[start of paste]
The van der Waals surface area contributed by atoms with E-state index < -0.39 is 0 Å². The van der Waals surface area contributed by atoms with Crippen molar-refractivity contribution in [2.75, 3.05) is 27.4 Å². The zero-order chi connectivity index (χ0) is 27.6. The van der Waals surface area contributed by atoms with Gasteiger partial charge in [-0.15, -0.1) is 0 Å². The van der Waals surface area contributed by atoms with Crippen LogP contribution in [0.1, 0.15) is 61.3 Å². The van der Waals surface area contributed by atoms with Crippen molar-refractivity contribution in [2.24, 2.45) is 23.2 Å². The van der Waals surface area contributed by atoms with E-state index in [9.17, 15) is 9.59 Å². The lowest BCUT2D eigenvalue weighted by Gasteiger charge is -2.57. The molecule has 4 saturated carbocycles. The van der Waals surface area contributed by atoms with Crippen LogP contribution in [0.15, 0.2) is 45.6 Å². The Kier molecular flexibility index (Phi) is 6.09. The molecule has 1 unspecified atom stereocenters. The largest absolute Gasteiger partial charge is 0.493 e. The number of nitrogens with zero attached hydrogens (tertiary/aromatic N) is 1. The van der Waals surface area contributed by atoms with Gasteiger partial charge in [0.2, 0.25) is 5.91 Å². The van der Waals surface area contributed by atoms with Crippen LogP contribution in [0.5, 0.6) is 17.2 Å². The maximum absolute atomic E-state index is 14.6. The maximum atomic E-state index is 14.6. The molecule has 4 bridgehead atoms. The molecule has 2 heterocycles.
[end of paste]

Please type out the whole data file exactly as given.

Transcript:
The van der Waals surface area contributed by atoms with E-state index < -0.39 is 0 Å². The van der Waals surface area contributed by atoms with Crippen molar-refractivity contribution in [2.75, 3.05) is 27.4 Å². The zero-order chi connectivity index (χ0) is 27.6. The van der Waals surface area contributed by atoms with Gasteiger partial charge in [-0.15, -0.1) is 0 Å². The van der Waals surface area contributed by atoms with Crippen LogP contribution in [0.1, 0.15) is 61.3 Å². The van der Waals surface area contributed by atoms with Crippen molar-refractivity contribution in [2.24, 2.45) is 23.2 Å². The van der Waals surface area contributed by atoms with E-state index in [9.17, 15) is 9.59 Å². The lowest BCUT2D eigenvalue weighted by Gasteiger charge is -2.57. The molecule has 4 saturated carbocycles. The van der Waals surface area contributed by atoms with Crippen LogP contribution in [0.15, 0.2) is 45.6 Å². The Kier molecular flexibility index (Phi) is 6.09. The molecule has 1 unspecified atom stereocenters. The largest absolute Gasteiger partial charge is 0.493 e. The number of nitrogens with zero attached hydrogens (tertiary/aromatic N) is 1. The van der Waals surface area contributed by atoms with Gasteiger partial charge in [0.2, 0.25) is 5.91 Å². The van der Waals surface area contributed by atoms with Crippen LogP contribution in [0.5, 0.6) is 17.2 Å². The maximum absolute atomic E-state index is 14.6. The maximum atomic E-state index is 14.6. The molecule has 4 bridgehead atoms. The molecule has 2 heterocycles.